The TS section has an available 30 minute overflow window that can be used to extend your time.  Be aware that time has to come from somewhere, since the overall exam is still eight hours.  You’re borrowing time from the configuration section.  Be sure you aren’t doing yourself a disservice at the beginning.  In many cases, the candidates know the lab config cold.  It’s the troubleshooting the need a little more time with.  This is a welcome change in my eyes.

Diagnostics

The biggest addition is the new 30-minute Diagnostic section.  Rather than focusing on problem solving, this section is more about problem determination.  There’s no CLI.  Only a set of artifacts from a system with a problem: emails, log files, etc.  The idea is that the CCIE candidate should be an expert at figuring out what is wrong, not just how to fix it.  This is more in line with the troubleshooting sections in the Voice and Security labs.  Parsing log files for errors is a much larger part of my time than implementing routing.  Teaching candidates what to look for will prevent problems in the future with newly minted CCIEs that can diagnose issues in front of customers.

Some are wondering if the Diagnostic section is going to be the new “weed out” addition, like the Open Ended Questions (OEQs) from v3 and early v4.  I see the Diagnostic section as an attempt to temper the CCIE with more real world needs.  While the exam has never been a test of ideal design, knowing how to fix a non-ideal design when problems occur is important.  Knowing how to find out what’s screwed up is the first step.  It’s high time people learned how to do that.

Be Careful What You Wish For

The CCIE v5 is seeing a lot of technology changes.  The written exam is getting a new section, Network Principles.  This serves to refocus candidates away from Cisco specific solutions and more toward making sure they are experts in networking.  There’s a lot of opportunity to reinforce networking here and not idle trivia about config minimums and maximums.  Let’s hope this pays off.

The content of the written is also being updated.  Cisco is going to make sure candidates know the difference between IOS and IOS XE.  Cisco Express Forwarding is going to get a focus, as is ISIS (again).  Given that ISIS is important in TRILL this could be an indication of where FabricPath development is headed.  The written is also getting more IPv6 topics.  I’ll cover IPv6 in just a bit.

The biggest change in content is the complete removal of frame relay.  It’s been banished to the same pile as ATM and ISDN.  No written, no lab.  In it’s place, we get Dynamic Multipoint VPN (DMVPN).  I’ve talked about why Frame Relay is on the lab before.  People still complained about it.  Now, you get your wish.  DMVPN with OSPF serves the same purpose as Frame Relay with OSPF.  It’s all about Stupid Router Tricks.  Using OSPF with DMVPN requires use of mGRE, which is a Non-Broadcast Multi-Access (NBMA) network.  Just like Frame Relay.  The fact that almost every guide today recommends you use EIGRP with DMVPN should tell you how hard it is to do.  And now you’re forced to use OSPF to simulate NBMA instead of Frame Relay.  Hope all you candidates are happy now.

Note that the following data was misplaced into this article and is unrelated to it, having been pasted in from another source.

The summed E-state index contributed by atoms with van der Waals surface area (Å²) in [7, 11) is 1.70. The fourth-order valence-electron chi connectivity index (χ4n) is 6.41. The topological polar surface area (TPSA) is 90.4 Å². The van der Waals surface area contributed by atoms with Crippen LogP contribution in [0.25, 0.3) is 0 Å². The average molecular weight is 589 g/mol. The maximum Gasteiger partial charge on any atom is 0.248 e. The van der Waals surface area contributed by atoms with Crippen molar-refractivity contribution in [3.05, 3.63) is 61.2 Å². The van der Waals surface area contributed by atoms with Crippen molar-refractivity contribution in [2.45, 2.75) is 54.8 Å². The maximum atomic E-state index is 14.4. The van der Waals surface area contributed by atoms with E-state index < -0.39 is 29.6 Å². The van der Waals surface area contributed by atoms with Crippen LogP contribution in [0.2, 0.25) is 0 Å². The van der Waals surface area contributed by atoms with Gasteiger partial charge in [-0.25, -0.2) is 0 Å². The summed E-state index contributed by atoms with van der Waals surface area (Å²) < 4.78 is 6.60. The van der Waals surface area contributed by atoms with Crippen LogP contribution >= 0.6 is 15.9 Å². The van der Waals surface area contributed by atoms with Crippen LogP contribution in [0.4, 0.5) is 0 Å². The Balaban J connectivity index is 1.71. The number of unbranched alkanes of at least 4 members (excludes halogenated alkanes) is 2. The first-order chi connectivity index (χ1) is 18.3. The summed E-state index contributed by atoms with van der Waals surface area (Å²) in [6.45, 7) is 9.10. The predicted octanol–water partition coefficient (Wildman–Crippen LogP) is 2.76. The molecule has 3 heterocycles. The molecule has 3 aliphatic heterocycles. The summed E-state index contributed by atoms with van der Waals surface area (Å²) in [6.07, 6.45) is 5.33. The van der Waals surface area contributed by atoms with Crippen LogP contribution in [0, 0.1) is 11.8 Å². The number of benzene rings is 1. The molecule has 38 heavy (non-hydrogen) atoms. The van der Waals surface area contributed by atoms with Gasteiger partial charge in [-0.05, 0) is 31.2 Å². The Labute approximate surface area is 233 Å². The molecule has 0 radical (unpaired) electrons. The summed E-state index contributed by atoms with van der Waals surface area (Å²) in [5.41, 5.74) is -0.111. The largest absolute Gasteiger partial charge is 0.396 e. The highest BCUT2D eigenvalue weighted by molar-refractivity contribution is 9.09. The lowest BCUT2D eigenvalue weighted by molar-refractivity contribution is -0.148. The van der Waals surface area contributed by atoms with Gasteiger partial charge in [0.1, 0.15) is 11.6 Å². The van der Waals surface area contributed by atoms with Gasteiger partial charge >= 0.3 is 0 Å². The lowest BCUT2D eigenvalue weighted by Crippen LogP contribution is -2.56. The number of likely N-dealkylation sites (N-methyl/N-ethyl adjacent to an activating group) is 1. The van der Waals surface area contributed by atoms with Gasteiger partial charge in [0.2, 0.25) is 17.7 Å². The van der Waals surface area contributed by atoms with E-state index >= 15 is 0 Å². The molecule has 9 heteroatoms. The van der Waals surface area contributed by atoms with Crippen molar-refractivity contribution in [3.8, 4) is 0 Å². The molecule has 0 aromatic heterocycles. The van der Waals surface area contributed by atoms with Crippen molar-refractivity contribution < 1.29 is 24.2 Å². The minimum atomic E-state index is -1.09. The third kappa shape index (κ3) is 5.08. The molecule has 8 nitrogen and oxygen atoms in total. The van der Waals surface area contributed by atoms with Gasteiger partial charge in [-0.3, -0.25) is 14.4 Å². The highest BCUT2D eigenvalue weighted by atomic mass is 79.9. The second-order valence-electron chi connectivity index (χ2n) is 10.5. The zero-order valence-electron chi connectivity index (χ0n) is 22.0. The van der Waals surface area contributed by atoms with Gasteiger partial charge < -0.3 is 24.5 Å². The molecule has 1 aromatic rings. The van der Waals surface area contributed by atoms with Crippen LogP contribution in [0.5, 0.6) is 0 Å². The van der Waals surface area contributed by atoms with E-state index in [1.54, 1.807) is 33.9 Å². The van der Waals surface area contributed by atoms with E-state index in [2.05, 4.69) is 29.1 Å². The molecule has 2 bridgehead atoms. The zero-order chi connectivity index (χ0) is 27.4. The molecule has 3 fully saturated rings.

vCCIE

The lab is also 100% virtual now.  No physical equipment in either the TS or lab config sections.  This is a big change.  Cisco wants to reduce the amount of equipment that needs to be physically present to build a lab.  They also want to be able to offer the lab in more places than San Jose and RTP.  Now, with everything being software, they could offer the lab at any secured PearsonVUE testing center.  They’ve tried in the past, but the access requirements caused some disaster.  Now, it’s all delivered in a browser window.  This will make remote labs possible.  I can see a huge expansion of the testing sites around the time of the launch.

This also means that hardware-specific questions are out.  Like layer 2 QoS on switches.  The last reason to have a physical switch (WRR and SRR queueing) is gone.  Now, all you are going to get quizzed on is software functionality.  Which probably means the loss of a few easy points.  With the removal of Frame Relay and L2 QoS, I bet that services section of the lab is going to be really fun now.

IPv6 Is Real

Now, for my favorite part.  The JNCIE has had a robust IPv6 section for years.  All routing protocols need to be configured for IPv4 and IPv6.  The CCIE has always had a separate IPv6 section.  Not any more.  Going forward in version 5, all routing tasks will be configured for v4 and v6.  Given that RIPng has been retired to the written exam only (finally), it’s a safe bet that you’re going to love working with OSPFv3 and EIGRP for IPv6.

I think it’s great that Cisco has finally caught up to the reality of the world.  If CCIEs are well versed in IPv6, we should start seeing adoption numbers rise significantly.  Ensuring that engineers know to configure v4 and v6 simultaneously means dual stack is going to be the preferred transition method.  The only IPv6-related thing that worries me is the inclusion of an item on the written exam: IPv6 Network Address Translation.  You all know I’m a huge fan of NAT.  Especially NAT66, which is what I’ve been told will be the tested knowledge.

Um, why?!?